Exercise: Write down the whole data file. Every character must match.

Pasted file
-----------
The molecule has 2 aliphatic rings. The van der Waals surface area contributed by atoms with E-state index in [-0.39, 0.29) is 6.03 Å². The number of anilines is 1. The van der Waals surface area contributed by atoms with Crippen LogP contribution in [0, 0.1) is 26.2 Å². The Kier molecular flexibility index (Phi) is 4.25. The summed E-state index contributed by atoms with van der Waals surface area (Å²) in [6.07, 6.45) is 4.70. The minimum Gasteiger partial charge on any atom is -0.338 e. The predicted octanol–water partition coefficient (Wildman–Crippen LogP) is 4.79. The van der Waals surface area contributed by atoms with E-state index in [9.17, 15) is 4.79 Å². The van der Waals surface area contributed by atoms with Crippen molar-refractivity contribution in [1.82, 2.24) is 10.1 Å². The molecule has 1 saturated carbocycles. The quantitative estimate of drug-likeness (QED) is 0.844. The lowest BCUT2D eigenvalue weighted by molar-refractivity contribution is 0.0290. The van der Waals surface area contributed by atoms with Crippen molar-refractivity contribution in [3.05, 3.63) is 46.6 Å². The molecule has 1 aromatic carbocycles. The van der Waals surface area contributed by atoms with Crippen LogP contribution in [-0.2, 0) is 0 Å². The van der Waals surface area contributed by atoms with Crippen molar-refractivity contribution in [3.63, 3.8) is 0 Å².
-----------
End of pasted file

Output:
The molecule has 2 aliphatic rings. The van der Waals surface area contributed by atoms with E-state index in [-0.39, 0.29) is 6.03 Å². The number of anilines is 1. The van der Waals surface area contributed by atoms with Crippen LogP contribution in [0, 0.1) is 26.2 Å². The Kier molecular flexibility index (Phi) is 4.25. The summed E-state index contributed by atoms with van der Waals surface area (Å²) in [6.07, 6.45) is 4.70. The minimum Gasteiger partial charge on any atom is -0.338 e. The predicted octanol–water partition coefficient (Wildman–Crippen LogP) is 4.79. The van der Waals surface area contributed by atoms with E-state index in [9.17, 15) is 4.79 Å². The van der Waals surface area contributed by atoms with Crippen molar-refractivity contribution in [1.82, 2.24) is 10.1 Å². The molecule has 1 saturated carbocycles. The quantitative estimate of drug-likeness (QED) is 0.844. The lowest BCUT2D eigenvalue weighted by molar-refractivity contribution is 0.0290. The van der Waals surface area contributed by atoms with Crippen molar-refractivity contribution in [3.05, 3.63) is 46.6 Å². The molecule has 1 aromatic carbocycles. The van der Waals surface area contributed by atoms with Crippen LogP contribution in [-0.2, 0) is 0 Å². The van der Waals surface area contributed by atoms with Crippen molar-refractivity contribution in [3.63, 3.8) is 0 Å².